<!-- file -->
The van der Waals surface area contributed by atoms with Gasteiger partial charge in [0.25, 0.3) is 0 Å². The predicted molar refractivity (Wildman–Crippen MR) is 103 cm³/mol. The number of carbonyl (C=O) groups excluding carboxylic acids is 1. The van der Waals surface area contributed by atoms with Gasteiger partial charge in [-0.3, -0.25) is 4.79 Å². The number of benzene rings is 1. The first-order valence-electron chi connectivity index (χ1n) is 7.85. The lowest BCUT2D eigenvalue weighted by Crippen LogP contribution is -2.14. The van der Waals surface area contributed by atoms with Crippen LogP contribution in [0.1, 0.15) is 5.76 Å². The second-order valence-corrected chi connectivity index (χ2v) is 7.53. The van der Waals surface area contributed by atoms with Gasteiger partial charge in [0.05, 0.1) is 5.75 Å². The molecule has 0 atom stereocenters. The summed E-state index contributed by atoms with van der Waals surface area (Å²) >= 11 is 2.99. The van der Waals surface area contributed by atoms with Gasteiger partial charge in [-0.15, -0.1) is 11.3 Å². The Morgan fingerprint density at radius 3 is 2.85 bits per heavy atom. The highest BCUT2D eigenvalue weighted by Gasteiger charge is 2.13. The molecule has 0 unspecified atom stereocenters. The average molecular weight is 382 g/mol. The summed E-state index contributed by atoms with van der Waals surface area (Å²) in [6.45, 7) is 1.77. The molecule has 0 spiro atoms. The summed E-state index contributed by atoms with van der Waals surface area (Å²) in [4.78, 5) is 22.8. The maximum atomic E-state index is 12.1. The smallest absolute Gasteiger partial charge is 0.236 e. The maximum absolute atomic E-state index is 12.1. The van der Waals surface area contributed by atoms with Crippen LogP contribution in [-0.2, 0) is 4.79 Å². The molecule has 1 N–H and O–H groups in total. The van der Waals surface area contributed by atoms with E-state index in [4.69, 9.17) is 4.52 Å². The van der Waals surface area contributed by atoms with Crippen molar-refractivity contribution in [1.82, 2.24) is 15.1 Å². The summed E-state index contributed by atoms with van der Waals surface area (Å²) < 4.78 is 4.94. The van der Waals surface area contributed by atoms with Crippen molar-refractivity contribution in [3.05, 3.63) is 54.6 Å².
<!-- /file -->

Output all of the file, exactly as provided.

The van der Waals surface area contributed by atoms with Gasteiger partial charge in [0.25, 0.3) is 0 Å². The predicted molar refractivity (Wildman–Crippen MR) is 103 cm³/mol. The number of carbonyl (C=O) groups excluding carboxylic acids is 1. The van der Waals surface area contributed by atoms with Gasteiger partial charge in [-0.3, -0.25) is 4.79 Å². The number of benzene rings is 1. The first-order valence-electron chi connectivity index (χ1n) is 7.85. The lowest BCUT2D eigenvalue weighted by Crippen LogP contribution is -2.14. The van der Waals surface area contributed by atoms with Crippen LogP contribution in [0.1, 0.15) is 5.76 Å². The second-order valence-corrected chi connectivity index (χ2v) is 7.53. The van der Waals surface area contributed by atoms with Gasteiger partial charge in [0.05, 0.1) is 5.75 Å². The molecule has 0 atom stereocenters. The summed E-state index contributed by atoms with van der Waals surface area (Å²) >= 11 is 2.99. The van der Waals surface area contributed by atoms with Gasteiger partial charge in [-0.15, -0.1) is 11.3 Å². The Morgan fingerprint density at radius 3 is 2.85 bits per heavy atom. The highest BCUT2D eigenvalue weighted by Gasteiger charge is 2.13. The molecule has 0 unspecified atom stereocenters. The average molecular weight is 382 g/mol. The summed E-state index contributed by atoms with van der Waals surface area (Å²) in [6.45, 7) is 1.77. The molecule has 0 spiro atoms. The summed E-state index contributed by atoms with van der Waals surface area (Å²) in [4.78, 5) is 22.8. The maximum atomic E-state index is 12.1. The smallest absolute Gasteiger partial charge is 0.236 e. The maximum absolute atomic E-state index is 12.1. The van der Waals surface area contributed by atoms with Crippen LogP contribution in [-0.2, 0) is 4.79 Å². The molecule has 1 N–H and O–H groups in total. The van der Waals surface area contributed by atoms with E-state index in [4.69, 9.17) is 4.52 Å². The van der Waals surface area contributed by atoms with Crippen molar-refractivity contribution in [1.82, 2.24) is 15.1 Å². The summed E-state index contributed by atoms with van der Waals surface area (Å²) < 4.78 is 4.94. The van der Waals surface area contributed by atoms with Crippen molar-refractivity contribution in [3.05, 3.63) is 54.6 Å².